Mario Scheiber retires from ski racing
SCHLADMING, Austria – After 112 World Cup starts including 13 podiums, Austria’s Mario Scheiber announced his retirement from ski racing on Monday in Schladming.
Having just celebrated his 29th birthday last week, Scheiber has struggled with knee injuries and it has become clear this season especially that the best of his abilities as an alpine racer are behind him now.
“My injuries the last 10, 11 years were a lot,” Scheiber said. “I’m happy about my decision. That’s life … and my life after I’m 29, 30, it’s more important for me. If you have a lot of injuries, it’s no fun. I tried a lot of times to [get passed them] but after this season, which was very bad, especially after Sochi, the fun was not so much. I tried every race to give my best but it was no good.”
After taking nearly a year off to recover from injury, the speed specialist reappeared back on the World Cup tour this season in Val Gardena, where he pulled off an impressive ninth place in the super G. That proved to be his top result the remainder of the season, however, as his knee pain became intense and, starting in just the super G events after Sochi, Scheiber DNFed in the last three races in Crans-Montana and Kvitjell.
“I think it’s the right decision for him. That he was only able to ski with a lot of medication is really something that shows you the way that it’s time,” said Austrian men’s head coach Mattias Berthold. “I have to say we will miss him as a great person, team player and as an athlete that was very successful.”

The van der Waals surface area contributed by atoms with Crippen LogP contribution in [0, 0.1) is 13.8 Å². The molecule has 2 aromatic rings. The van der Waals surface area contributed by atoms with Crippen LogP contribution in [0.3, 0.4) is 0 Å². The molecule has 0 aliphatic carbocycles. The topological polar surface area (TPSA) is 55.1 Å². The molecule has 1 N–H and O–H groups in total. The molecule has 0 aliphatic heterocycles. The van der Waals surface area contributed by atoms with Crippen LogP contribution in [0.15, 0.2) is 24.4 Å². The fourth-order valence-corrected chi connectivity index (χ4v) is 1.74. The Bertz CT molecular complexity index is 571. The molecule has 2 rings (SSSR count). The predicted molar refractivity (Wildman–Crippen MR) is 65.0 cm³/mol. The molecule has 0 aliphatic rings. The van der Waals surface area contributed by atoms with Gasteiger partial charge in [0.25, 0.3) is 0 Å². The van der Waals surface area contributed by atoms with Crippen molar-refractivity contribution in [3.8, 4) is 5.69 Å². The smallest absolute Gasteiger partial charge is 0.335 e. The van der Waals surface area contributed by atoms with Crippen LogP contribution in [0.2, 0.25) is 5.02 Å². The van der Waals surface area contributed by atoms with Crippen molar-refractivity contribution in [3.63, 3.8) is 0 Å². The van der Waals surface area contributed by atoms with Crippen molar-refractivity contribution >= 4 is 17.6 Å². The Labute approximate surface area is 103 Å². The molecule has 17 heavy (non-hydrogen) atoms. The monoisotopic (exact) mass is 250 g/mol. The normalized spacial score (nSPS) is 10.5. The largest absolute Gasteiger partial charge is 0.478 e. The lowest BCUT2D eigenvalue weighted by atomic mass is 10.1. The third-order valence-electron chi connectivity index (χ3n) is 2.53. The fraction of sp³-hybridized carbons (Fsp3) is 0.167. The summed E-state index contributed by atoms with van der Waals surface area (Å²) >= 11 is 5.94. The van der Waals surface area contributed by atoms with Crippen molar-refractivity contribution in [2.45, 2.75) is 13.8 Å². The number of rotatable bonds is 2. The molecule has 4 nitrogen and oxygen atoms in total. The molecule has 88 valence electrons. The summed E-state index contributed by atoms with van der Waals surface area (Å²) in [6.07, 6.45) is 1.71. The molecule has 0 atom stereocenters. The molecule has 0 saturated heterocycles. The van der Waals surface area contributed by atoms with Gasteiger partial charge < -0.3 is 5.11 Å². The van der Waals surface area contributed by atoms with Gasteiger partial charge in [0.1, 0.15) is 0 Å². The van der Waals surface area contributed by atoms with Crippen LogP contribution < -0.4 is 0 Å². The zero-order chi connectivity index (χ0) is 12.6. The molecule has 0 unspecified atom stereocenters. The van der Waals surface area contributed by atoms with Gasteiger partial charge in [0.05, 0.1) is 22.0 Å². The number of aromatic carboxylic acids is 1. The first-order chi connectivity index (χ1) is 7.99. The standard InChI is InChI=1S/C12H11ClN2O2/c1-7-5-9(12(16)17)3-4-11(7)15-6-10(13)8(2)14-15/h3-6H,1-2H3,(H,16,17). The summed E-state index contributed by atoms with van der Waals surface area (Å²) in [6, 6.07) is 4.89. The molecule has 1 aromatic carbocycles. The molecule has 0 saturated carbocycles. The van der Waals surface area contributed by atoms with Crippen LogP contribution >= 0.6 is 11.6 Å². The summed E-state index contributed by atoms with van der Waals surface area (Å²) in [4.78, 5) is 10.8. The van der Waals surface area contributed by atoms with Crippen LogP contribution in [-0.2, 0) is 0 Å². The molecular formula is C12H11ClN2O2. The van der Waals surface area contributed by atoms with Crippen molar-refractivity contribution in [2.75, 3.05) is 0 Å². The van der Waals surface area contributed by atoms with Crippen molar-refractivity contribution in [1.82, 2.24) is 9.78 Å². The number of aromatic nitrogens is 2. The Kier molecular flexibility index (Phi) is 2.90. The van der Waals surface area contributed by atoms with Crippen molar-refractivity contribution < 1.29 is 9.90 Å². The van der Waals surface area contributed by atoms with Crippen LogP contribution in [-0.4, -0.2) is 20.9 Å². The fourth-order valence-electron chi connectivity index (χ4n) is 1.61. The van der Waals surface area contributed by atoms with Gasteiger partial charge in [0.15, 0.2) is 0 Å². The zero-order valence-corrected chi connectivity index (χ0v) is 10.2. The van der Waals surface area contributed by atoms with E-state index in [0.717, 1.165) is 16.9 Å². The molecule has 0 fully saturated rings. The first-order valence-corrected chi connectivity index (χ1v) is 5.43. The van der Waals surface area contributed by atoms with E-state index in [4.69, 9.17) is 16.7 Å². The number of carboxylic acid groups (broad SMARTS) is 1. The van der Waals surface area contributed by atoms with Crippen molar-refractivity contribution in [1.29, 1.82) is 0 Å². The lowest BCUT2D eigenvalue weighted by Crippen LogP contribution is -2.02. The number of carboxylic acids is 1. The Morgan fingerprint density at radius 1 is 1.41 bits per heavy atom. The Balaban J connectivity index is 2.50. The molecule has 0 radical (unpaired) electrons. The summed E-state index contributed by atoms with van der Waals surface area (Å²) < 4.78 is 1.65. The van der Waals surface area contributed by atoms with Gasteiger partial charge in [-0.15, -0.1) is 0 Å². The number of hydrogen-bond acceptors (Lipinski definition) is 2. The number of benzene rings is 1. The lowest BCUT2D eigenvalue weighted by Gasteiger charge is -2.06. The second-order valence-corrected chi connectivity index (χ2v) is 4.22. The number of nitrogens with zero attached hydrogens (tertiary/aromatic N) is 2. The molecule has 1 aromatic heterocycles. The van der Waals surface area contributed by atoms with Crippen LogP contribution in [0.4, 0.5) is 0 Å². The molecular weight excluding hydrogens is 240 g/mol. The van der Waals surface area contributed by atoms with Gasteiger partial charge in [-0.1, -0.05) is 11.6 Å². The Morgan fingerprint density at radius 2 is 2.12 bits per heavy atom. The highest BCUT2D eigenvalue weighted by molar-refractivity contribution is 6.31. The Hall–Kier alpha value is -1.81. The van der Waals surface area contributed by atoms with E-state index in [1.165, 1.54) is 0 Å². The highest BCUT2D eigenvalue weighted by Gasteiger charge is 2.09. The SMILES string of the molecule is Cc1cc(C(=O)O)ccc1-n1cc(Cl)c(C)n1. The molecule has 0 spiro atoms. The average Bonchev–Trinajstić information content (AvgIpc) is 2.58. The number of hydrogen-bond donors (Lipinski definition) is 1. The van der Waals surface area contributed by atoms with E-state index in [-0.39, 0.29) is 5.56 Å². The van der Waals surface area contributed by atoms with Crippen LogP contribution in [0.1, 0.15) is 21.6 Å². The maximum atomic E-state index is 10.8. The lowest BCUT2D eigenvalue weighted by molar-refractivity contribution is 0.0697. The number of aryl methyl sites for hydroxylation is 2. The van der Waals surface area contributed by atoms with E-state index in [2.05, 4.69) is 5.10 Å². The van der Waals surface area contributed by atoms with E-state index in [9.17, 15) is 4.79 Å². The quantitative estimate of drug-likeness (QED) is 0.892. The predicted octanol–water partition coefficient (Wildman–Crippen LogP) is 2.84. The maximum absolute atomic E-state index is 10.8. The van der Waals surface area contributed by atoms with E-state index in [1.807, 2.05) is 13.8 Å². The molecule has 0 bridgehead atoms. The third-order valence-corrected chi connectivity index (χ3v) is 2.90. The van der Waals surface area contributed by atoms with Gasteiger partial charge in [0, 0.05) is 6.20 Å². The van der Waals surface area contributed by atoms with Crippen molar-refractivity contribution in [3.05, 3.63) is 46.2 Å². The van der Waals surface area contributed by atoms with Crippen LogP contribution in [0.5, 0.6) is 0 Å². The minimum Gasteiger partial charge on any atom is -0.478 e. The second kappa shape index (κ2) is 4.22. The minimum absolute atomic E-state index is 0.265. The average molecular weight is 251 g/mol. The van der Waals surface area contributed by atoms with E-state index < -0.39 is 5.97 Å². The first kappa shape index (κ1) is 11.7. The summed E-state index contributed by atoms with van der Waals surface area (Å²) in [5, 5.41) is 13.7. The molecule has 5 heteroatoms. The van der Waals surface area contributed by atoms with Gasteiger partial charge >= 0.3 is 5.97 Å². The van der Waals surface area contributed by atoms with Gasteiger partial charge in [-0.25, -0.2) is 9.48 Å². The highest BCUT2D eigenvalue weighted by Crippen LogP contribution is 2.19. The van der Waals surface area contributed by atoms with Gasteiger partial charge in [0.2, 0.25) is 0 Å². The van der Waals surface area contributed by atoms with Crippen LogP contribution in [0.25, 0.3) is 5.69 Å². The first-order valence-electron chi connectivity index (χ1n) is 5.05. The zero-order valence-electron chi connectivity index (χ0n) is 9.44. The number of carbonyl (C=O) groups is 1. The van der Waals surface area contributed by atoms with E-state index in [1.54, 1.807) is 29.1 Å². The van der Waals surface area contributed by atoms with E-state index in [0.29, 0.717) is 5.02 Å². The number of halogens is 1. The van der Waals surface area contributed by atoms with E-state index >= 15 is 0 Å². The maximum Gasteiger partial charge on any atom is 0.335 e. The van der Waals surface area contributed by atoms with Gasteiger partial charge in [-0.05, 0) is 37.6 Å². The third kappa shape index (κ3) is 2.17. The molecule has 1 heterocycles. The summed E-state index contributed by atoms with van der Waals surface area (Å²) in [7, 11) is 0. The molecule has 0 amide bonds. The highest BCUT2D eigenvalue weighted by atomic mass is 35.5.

Scheiber’s most shining moments include coming back from injury to Kitzbuehel in 2008 and skiing to third place in the super G and then second place in the downhill. He skied to the top three on the World Cup’s most demanding courses – twice in Beaver Creek, Bormio and Garmisch-Partenkirchen.
“The first big moment for me was the Kitzbuehel downhill – I was injured after Groden, then I come back with third place in super G and second in downhill. It was a very special moment for me,” Scheiber said. “I have to say all podiums were a very good feeling for me. I remember them all the last seven years. The very big victory didn’t come … but it’s no problem for me. Thirteen times on the podium is not so bad.”
Scheiber has no clear plan for his future but plans to continue work with his sponsor Sky, to possibly pursue a career as a police officer or a ski instructor. Regardless, he is certain he is making the right decision and felt a big weight lift after his announcement in Schladming.
“I go home today. The next thing, I will spend time with my family, with my little daughter,” he said. “It was a difficult decision for me, but after this I feel lighter. I’m happy to be here and to say my career is finished. My feeling is good.”
by Shauna Farnell